Thank you to the donor, the family of the donor, the staff at Cedars Sinai, and our loved ones watching from above.
*I took this photo at 5:45AM today after spending the night in my Dad's hospital room. We had received a call from the hospital on Saturday evening around 7:00PM. After rushing to the hospital, we anticipated surgery that night but later learned the procedure would most likely happen the following morning at 11:30AM.
Happiest Father's Day to all the wonderful dads. I am especially thankful to spend today with my loving dad and family. He has gone through a lot in the past year and continues to work hard to gain his strength back. Thank you for being here with us. We do not take it for granted.
Love you Dad!
On Friday, April 29th, my dad got re-listed on the transplant list to Status 1B. Status 1B means the patient is dependent on medication or a mechanical-assist device. Above Status 1B is Status 1A which is an urgent need for transplant. In my opinion, being dependent on a TAH certainly qualifies for Status 1A but I don’t get to make the rules. Below Status 1B is Status 2, which means a patient is stable on oral medication and able to wait at home. Then there is Status 7 which means the patient is inactive due to a change in condition. Between my dad’s TAH implantation and Friday, April 29th, my dad was a Status 7 due to his weak condition and failed test results.
Receiving the re-listing confirmation at clinic from our MCS coordinator was the happiest I had seen my dad and family in a long time. Also by luck, we got a chance to meet Lance White, another TAH patient of 2 years during our clinic appointment. Lance is special because my sisters and I got a chance to speak with him before my dad’s TAH implantation surgery back in January. This was facilitated by our thoughtful MCS coordinator. Lance provided my family with optimism, hope and assurance that everything could turn out ok-- and it did.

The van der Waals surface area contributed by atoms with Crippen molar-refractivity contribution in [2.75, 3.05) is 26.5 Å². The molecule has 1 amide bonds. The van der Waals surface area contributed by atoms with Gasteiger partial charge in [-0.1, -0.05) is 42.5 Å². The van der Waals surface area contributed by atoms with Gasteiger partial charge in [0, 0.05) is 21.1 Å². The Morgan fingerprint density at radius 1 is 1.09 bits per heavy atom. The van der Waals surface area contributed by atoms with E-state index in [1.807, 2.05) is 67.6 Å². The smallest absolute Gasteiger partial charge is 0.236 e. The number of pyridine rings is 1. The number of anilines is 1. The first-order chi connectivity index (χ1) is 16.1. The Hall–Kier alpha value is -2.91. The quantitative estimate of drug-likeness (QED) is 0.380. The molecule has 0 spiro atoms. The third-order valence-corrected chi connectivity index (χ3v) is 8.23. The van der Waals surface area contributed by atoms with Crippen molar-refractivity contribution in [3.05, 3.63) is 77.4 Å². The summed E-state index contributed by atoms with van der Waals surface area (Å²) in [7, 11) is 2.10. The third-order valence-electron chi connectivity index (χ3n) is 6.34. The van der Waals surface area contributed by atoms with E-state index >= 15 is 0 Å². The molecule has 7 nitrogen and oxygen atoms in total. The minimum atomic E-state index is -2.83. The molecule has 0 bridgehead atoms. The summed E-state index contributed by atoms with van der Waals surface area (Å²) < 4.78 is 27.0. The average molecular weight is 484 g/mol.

Since hearing the news of getting re-listed, my dad has found a new motivation and goal to work harder and gather his strength for his future heart transplant.
On Mother’s Day, I stayed home with my dad so my sisters, my husband and Mom could enjoy a nice brunch away from the house. During this time, my dad initiated the desire to walk outside while carrying the 17 lb. Freedom Driver. Before this, I was the ‘bad cop’ who always pushed him with physical therapy and occupational therapy. His motivation and desire to get stronger moved me so much I cried.
Today, we go on as if living with the TAH is the “new normal”. We are still adjusting to the lifestyle which consists of helping my dad with simple things like getting up from bed, using the restroom and putting on clothes. In the back of everyone's mind, I know each family member looks forward to the day we get a call that a matching organ is available. However, there’s no telling when this day will come. So until then, it’s best we live life as if the TAH is the "new normal". Anticipating a heart transplant will only make the days, weeks and months longer.